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Habitual hot water bathing protects cardiovascular function in middle-aged to elderly Japanese subjects

Overview of attention for article published in Scientific Reports, June 2018
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About this Attention Score

  • In the top 5% of all research outputs scored by Altmetric
  • High Attention Score compared to outputs of the same age (94th percentile)
  • High Attention Score compared to outputs of the same age and source (96th percentile)

Mentioned by

news
3 news outlets
blogs
1 blog
twitter
26 tweeters
facebook
1 Facebook page
video
1 video uploader

Citations

dimensions_citation
6 Dimensions

Readers on

mendeley
23 Mendeley
Title
Habitual hot water bathing protects cardiovascular function in middle-aged to elderly Japanese subjects
Published in
Scientific Reports, June 2018
DOI 10.1038/s41598-018-26908-1
Pubmed ID
Authors

Katsuhiko Kohara, Yasuharu Tabara, Masayuki Ochi, Yoko Okada, Maya Ohara, Tokihisa Nagai, Yasumasa Ohyagi, Michiya Igase

Abstract

Favorable effects of sauna bathing on cardiovascular disease have been demonstrated. Hot water bathing is an alternative, and could also have similar effects. Information pertaining to hot water bathing frequency and water temperature was obtained from 873 subjects. Carotid mean and max intima-media thickness (IMT) and brachial-ankle pulse wave velocity (baPWV) were measured as indices of atherosclerosis. Central haemodynamics were evaluated using radial pulse waveform analyses. Plasma levels of B-type natriuretic peptide (BNP) were measured as an index for cardiac loading. The mean duration of a single hot bath was 12.4 ± 9.9 min. Subject bathing in hot water ≥5 times per week had significantly lower baPWV, central pulse pressure (PP), and BNP after correcting for possible confounding parameters. Stepwise regression analyses revealed that hot water temperature was negatively associated with baPWV, while bathing frequency was negatively related to central PP and BNP. A longitudinal follow-up in 164 subjects showed that hot water bathing ≥5 times per week was associated with significantly lower increase in BNP over time, while the temperature of the water tended to be related to lower increases in carotid max IMT and baPWV. Hot water bathing showed a favorable effect on atherosclerotic and central haemodynamic parameters.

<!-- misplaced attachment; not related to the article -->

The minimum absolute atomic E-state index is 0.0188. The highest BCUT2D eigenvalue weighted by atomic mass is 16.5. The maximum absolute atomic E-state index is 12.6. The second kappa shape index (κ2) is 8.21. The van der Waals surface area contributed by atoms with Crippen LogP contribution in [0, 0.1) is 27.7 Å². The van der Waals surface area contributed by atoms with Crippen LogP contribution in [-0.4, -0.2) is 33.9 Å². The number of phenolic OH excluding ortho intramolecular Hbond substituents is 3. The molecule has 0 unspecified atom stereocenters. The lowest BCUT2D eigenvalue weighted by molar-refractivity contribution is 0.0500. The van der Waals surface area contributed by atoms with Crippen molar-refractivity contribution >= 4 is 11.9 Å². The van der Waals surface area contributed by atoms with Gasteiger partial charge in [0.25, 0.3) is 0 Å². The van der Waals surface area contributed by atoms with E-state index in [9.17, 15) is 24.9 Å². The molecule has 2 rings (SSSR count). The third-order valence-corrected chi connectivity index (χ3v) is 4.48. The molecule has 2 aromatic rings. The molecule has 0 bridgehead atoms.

Twitter Demographics

The data shown below were collected from the profiles of 26 tweeters who shared this research output. Click here to find out more about how the information was compiled.

Mendeley readers

The data shown below were compiled from readership statistics for 23 Mendeley readers of this research output. Click here to see the associated Mendeley record.

Geographical breakdown

Country Count As %
Unknown 23 100%

Demographic breakdown

Readers by professional status Count As %
Other 4 17%
Student > Bachelor 3 13%
Professor 2 9%
Student > Ph. D. Student 2 9%
Student > Master 2 9%
Other 4 17%
Unknown 6 26%
Readers by discipline Count As %
Medicine and Dentistry 5 22%
Agricultural and Biological Sciences 3 13%
Psychology 2 9%
Sports and Recreations 2 9%
Biochemistry, Genetics and Molecular Biology 1 4%
Other 3 13%
Unknown 7 30%

Attention Score in Context

This research output has an Altmetric Attention Score of 47. This is our high-level measure of the quality and quantity of online attention that it has received. This Attention Score, as well as the ranking and number of research outputs shown below, was calculated when the research output was last mentioned on 29 January 2021.
All research outputs
#563,896
of 17,883,304 outputs
Outputs from Scientific Reports
#6,350
of 96,686 outputs
Outputs of similar age
#16,066
of 285,497 outputs
Outputs of similar age from Scientific Reports
#3
of 54 outputs
Altmetric has tracked 17,883,304 research outputs across all sources so far. Compared to these this one has done particularly well and is in the 96th percentile: it's in the top 5% of all research outputs ever tracked by Altmetric.
So far Altmetric has tracked 96,686 research outputs from this source. They typically receive a lot more attention than average, with a mean Attention Score of 16.7. This one has done particularly well, scoring higher than 93% of its peers.
Older research outputs will score higher simply because they've had more time to accumulate mentions. To account for age we can compare this Altmetric Attention Score to the 285,497 tracked outputs that were published within six weeks on either side of this one in any source. This one has done particularly well, scoring higher than 94% of its contemporaries.
We're also able to compare this research output to 54 others from the same source and published within six weeks on either side of this one. This one has done particularly well, scoring higher than 96% of its contemporaries.